When people ask me what I do for a living I normally tell them that I am a software engineer. This is not entirely a lie, because I do have an engineering degree and I work in a software engineering related job. However, for over a decade my job has essentially been that of a manager. While I am proud to say that I have been able to keep up with the latest trends and technologies in software development - a very small proportion of my working days were spent writing software and a large percentage of my working days were spent doing general management tasks.
I have always believed that the work of the engineers in a high-tech company is much more valuable than the work of their managers. However, in recent times I had direct or indirect people management responsibility for over 100 employees. The vast majority of these employees were able to do their job with minimal input from me, but when you have responsibility for such a large team it is inevitable that you end up having to spend a lot of time 'managing' and hence have very little time left for 'engineering'.
Towards the end of last year I had career planing discussions with both my mentor and my own manager. It became clear to me that if I wanted to be successful while staying in the same career path I would have to devote even more energy to the management side of my role and hence reduce even further the limited amount of time I was spending on direct engineering work. This is not what I really wanted to do with my life and hence I decided that I would attempt to change my career path away from management and towards engineering.
It took a few months for me to find a suitable new role and to also arrange a replacement for my management position. However, I am delighted to say that the move has finally been formally announced and I am starting my new career this month.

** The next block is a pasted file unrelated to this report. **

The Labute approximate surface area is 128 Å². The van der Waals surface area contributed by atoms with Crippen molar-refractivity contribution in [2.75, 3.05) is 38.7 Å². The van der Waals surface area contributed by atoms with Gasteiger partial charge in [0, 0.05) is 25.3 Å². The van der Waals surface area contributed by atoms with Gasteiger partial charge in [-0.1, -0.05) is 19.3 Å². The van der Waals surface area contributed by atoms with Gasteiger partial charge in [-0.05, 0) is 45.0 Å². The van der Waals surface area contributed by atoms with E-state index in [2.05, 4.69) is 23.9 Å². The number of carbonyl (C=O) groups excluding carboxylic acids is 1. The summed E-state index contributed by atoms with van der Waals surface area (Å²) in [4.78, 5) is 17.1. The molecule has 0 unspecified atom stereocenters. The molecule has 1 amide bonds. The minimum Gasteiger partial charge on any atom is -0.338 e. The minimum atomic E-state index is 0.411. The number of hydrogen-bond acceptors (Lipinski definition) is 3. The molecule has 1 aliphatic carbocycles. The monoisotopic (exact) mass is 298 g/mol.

I will still be part of the Sametime development team, but my new job responsibility will be to lead an imitative to simplify the way the product is installed and configured. Many of our customers have been telling us that they love the wonderful new capabilities of the most recent versions of Sametime, however they are less thrilled with the complex steps required to get the product installed and configured in a way that is compatible with their network infrastructure. It is easy to recognize that this is a problem we need to tackle, but it will not be easy to solve it.
One of the great things about working for a company like IBM is that it is possible to rise to a very senior level without having to be a manager. However, the more senior a person is, the harder it is for them to make such a dramatic career change. Because I am reasonably senior in IBM, it will be hard for me to make the change successfully, and still meet the expectations of someone at my pay grade, but if I postpone the move any longer it will only become more difficult. I have no doubt that it will be very difficult for me to become a high performer in my new role, but I am looking forward to the challenge and I know deep down that I am making the right move.
Update: I posted more information about my new role on my IBM internal blog.